Review: Jigsaw


Is Jigsaw a game worth watching?

Back in 2004, Saw came out of nowhere with a micro-budget of $1.2 million dollars, and went on to gross over $100 million worldwide. This massively successful film went on to become a Halloween tradition, with a new installment coming out every year until 2010’s Saw 3D finally brought the series to a close…that is, until now.

Yes, seven years later the franchise is back from the dead with the latest installment, Jigsaw. Now, while Saw 3D was the series at its hokiest, Jigsaw is one of the best Saw films to date, bringing the franchise back to its mystery-thriller, gore-filled roots.

What works best about Jigsaw is that there’s been a hefty seven-year break since the last film, and it’s recognized within the movie that nobody has been playing any games for quite some time now. So while the first seven films did a good enough job of continuously tying themselves together with twists and turns that led into the next yearly installment, Jigsaw gets to start fresh.

Now, that’s not to say that too much has changed. No, like its predecessors, Jigsaw has two stories going simultaneously: one of which is the game being played, and the other involving the police officers and crew who are attempting to figure out what’s going on before it’s too late. So if you were a fan of the franchise before, you’ll know exactly what to expect; however, at the same time, if you thought the series began to get stale as the years went on and gave up on it, Jigsaw may be a good point to jump back on the trap-train and begin anew.

Without going into any major details or spoilers, I’ll say that the storyline involving the game this time around is captivatingly gruesome, with solid acting throughout. Most of the traps within aren’t overly complex; however, they deliver when it comes to creating tension and also put in plenty of moments where, as a viewer, you quickly ponder to yourself as to what you may do in that situation, all while never actually being taken out of the experience.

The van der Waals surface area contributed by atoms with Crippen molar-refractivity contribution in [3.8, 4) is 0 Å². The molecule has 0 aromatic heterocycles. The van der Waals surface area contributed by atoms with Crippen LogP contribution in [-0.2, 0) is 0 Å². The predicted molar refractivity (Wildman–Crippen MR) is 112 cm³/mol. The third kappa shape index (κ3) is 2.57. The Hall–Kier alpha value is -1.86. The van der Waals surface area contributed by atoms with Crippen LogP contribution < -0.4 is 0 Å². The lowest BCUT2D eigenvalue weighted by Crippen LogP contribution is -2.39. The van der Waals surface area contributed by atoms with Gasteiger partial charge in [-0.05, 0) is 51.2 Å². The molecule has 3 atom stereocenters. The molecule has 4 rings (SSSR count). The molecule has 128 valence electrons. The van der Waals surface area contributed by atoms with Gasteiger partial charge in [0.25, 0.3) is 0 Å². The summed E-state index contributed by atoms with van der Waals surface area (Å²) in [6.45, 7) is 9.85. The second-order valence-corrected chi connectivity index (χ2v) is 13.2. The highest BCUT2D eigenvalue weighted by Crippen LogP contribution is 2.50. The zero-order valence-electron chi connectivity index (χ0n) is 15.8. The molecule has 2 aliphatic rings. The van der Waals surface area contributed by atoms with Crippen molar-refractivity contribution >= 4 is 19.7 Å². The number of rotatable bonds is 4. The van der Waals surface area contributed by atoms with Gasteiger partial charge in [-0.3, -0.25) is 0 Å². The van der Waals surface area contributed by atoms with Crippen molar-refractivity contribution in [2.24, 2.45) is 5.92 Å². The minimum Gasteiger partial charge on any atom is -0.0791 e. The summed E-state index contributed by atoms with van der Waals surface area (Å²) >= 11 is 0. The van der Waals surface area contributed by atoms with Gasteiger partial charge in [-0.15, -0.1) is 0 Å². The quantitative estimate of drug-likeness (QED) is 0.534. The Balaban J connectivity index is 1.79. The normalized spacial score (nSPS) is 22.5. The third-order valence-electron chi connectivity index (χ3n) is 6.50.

Now while the game tends to be the main event for fans of the franchise, there’s always the secondary storyline taking place outside of it, and for that we follow the paths of Detective Halloran (Callum Keith Rennie), his partner, Det. Keith Hunt (Clé Bennett), and forensic pathologists Logan Neslon (Matt Passmore) and Eleanor Bonneville (Hannah Emily Anderson).

They’re all brought into things when a body is discovered that looks to have died in a mysteriously brutal way. When they play a sound file found on a small USB drive that was pulled from within the remains they hear a familiar voice: that of John Kramer (Tobin Bell), the Jigsaw killer…someone who was thought to have been dead for the past decade.

As usual, the game side of the story gets to have most of the fun, as it’s so contained, while the investigation half of the film has a bit more work cut out for itself in order to keep things interesting. The acting on this front is on par with the other Saw films, as the detectives – as well as the forensic pathologists this time out – often come off as cliche characters in a movie over actually acting like detectives would in this sort of situation.

As a whole though, it never hinders the storytelling. Jigsaw still gives the viewer an intriguing mystery to solve, or at least follow, alongside the detectives. Sure there are eye-roll moments from time to time, and the investigation is incredibly self-contained for something as big as the possibility of Jigsaw returning, or a copycat being out on the loose; however, most of it is forgivable, as this is a torture-based horror flick that – fresh start or not – is still the eighth entry into a long-standing franchise.

So fans that have longed for the return of the Saw series, or wished it could have gone out on a higher note than it did, prepare to sit back and enjoy! Jigsaw is exactly what you’ve been waiting for: a fun, grotesque, deathtrap riddled rollercoaster ride. Game on!

Director: Michael Spierig & Peter Spierig
Writers: Pete Goldfinger, Josh Stolberg
Notable Cast: Matt Passmore, Callum Keith Rennie, Tobin Bell, Hannah Emily Anderson, Clé Bennett, Laura Vandervoort, Paul Braunstein, Mandela Van Peebles, Brittany Allen.

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